[CF-metadata] Standard names for mean sea level change

Lowry, Roy K. rkl at bodc.ac.uk
Wed Jun 14 07:10:42 MDT 2017


Hi Alison,

I sent a response to Karl a couple of weeks back on 'mean sea level', which I'll repeat below:

' As an oceanographic data centre we come across the term 'mean' sea level quite a lot.  Common understanding of the generic term is that the averaging interval is any period long enough to remove the tidal signal, typically 1-2 years.  This is sufficiently precise for most use cases with the obvious exception of long-term (hundreds of years) studies of observed sea level variation. For these there are precisely defined sea level averages at fixed points given specific names such as Ordnance Datum Newlyn (averaged from 1915 to 1921) or Malin Ordnance Datum (averaged from 1960 to 1969).'

Taken as read when I wrote this is that the averaging is based on time!

Note that we already have a set of Standard Names thus:

global_average_steric_sea_level_change
global_average_sea_level_change
global_average_thermosteric_sea_level_change
phase_of_global_average_sea_level_change
tendency_of_global_average_sea_level_change
amplitude_of_global_average_sea_level_change

My understanding of 'global average sea level change' is spatially averaged change of sea level that contains no tidal signal. This would be eliminated by time averaging in observational data, but may be eliminated from model output by simply not including tides in the algorithm. To me these codes make some sense for model output, but would be meaningless for observational data.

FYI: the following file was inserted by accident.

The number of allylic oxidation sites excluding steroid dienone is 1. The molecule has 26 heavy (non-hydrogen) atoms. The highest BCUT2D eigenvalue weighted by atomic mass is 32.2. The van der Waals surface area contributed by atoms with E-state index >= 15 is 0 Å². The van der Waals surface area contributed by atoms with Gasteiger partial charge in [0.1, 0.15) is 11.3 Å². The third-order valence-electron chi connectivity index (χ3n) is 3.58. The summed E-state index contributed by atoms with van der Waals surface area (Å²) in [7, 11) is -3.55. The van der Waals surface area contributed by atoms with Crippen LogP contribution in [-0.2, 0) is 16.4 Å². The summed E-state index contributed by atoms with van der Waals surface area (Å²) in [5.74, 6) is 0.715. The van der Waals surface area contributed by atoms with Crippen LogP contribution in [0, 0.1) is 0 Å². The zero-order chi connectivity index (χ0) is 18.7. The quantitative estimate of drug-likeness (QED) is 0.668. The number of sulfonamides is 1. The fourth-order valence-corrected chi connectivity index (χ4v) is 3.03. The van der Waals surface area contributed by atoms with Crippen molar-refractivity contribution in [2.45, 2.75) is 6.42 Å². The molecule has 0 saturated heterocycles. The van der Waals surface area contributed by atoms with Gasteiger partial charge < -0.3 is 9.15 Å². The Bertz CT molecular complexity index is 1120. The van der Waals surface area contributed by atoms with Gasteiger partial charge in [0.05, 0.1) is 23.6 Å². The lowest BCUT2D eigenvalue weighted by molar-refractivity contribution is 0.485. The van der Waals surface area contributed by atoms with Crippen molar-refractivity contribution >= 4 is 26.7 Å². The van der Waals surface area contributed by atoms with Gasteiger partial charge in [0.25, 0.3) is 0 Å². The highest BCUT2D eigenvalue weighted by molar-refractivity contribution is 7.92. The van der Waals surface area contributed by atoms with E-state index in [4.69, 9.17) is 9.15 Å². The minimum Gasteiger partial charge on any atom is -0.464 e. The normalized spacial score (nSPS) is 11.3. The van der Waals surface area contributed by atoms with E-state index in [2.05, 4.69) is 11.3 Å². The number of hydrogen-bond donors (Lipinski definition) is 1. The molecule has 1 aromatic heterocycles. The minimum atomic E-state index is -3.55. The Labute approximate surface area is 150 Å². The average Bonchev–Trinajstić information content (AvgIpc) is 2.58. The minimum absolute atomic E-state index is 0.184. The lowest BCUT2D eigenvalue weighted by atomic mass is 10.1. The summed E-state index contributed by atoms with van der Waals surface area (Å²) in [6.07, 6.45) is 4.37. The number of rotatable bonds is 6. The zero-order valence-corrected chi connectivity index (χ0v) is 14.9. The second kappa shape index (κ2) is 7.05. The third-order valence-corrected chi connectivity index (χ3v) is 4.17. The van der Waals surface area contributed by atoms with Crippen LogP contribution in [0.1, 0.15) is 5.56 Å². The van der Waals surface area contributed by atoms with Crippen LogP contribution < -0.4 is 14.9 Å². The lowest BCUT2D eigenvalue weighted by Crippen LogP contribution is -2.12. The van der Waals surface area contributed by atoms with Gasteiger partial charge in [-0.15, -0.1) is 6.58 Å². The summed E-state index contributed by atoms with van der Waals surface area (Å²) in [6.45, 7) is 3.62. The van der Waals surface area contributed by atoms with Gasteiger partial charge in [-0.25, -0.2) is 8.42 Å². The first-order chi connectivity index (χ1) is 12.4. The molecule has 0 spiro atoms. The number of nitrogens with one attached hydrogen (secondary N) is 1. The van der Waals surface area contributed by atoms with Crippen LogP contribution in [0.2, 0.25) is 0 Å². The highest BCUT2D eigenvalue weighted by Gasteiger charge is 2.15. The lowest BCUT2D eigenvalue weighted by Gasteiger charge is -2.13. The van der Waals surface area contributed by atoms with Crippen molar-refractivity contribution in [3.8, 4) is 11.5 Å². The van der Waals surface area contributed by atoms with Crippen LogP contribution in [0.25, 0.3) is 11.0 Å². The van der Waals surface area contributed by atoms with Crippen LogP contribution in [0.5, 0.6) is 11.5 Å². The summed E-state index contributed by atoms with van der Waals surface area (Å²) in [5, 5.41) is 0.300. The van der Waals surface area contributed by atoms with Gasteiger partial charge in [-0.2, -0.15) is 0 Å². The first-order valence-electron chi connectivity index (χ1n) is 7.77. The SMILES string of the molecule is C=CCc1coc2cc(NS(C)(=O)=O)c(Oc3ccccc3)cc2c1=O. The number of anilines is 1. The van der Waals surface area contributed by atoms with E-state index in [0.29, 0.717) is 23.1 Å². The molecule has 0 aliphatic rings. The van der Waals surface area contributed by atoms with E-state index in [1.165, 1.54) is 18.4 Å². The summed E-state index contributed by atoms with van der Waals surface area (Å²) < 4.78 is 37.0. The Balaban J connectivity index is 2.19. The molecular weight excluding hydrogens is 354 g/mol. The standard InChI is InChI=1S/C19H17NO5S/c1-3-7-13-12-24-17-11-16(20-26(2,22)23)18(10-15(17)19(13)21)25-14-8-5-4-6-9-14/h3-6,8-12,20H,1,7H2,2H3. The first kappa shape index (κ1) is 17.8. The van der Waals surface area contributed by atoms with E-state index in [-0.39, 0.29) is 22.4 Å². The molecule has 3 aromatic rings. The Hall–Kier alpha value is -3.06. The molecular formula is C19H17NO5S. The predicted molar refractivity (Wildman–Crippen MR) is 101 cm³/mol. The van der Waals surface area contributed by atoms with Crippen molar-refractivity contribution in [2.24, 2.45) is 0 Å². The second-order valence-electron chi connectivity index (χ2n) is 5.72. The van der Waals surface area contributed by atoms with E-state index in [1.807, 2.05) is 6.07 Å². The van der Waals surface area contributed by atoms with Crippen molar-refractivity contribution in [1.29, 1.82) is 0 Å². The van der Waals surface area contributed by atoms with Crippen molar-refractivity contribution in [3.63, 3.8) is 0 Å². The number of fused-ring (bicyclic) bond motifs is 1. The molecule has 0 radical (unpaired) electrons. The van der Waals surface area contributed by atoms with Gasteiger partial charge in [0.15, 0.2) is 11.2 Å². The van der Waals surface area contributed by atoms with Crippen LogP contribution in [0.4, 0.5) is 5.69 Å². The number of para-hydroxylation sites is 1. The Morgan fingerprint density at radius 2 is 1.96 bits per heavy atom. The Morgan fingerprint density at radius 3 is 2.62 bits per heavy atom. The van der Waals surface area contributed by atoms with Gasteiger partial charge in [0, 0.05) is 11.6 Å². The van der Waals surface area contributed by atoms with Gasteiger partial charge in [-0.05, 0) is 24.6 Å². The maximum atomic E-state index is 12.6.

I presume Jonathan's proposed names are to describe change in sea level with the tide removed at a single location. Again, I can understand these when applied to model output, but wouldn't be comfortable with their being applied to observed sea level data without mechanisms to specify both time averaging intervals and the datum.

Therefore two conclusions:

1) I would hold back from adding Jonathan's suggestions until there is an actual use case proposed to reduce the chance of their being used for observational data without the necessary additional metadata.

2) If this suggestion is not accepted then shouldn't the syntax of Jonathan's suggestion be rationalised with the existing global average names?

Cheers, Roy.



-----Original Message-----
From: CF-metadata [mailto:cf-metadata-bounces at cgd.ucar.edu] On Behalf Of alison.pamment at stfc.ac.uk
Sent: 14 June 2017 12:20
To: cf-metadata at cgd.ucar.edu
Subject: [CF-metadata] Standard names for mean sea level change

Dear Jonathan, All,

In the NEMO discussion thread we have just agreed three new sea surface height change names. At the end of that discussion Jonathan proposed that we should also add three similar names for changes in mean sea level:

> Although I haven't an immediate use-case, I would say it's very likely
> that the corresponding stdnames for mean sea level change will be wanted sometime.
> They
> are quantities which I have often calculated and plotted, for example,
> but not yet archived in CF-netCDF files! If we add those quantities to
> the standard name table now as well, it might avoid people using the
> SSH names when really they mean MSL. That is, I'd propose we also add
>
> thermosteric_change_in_[mean_]sea_level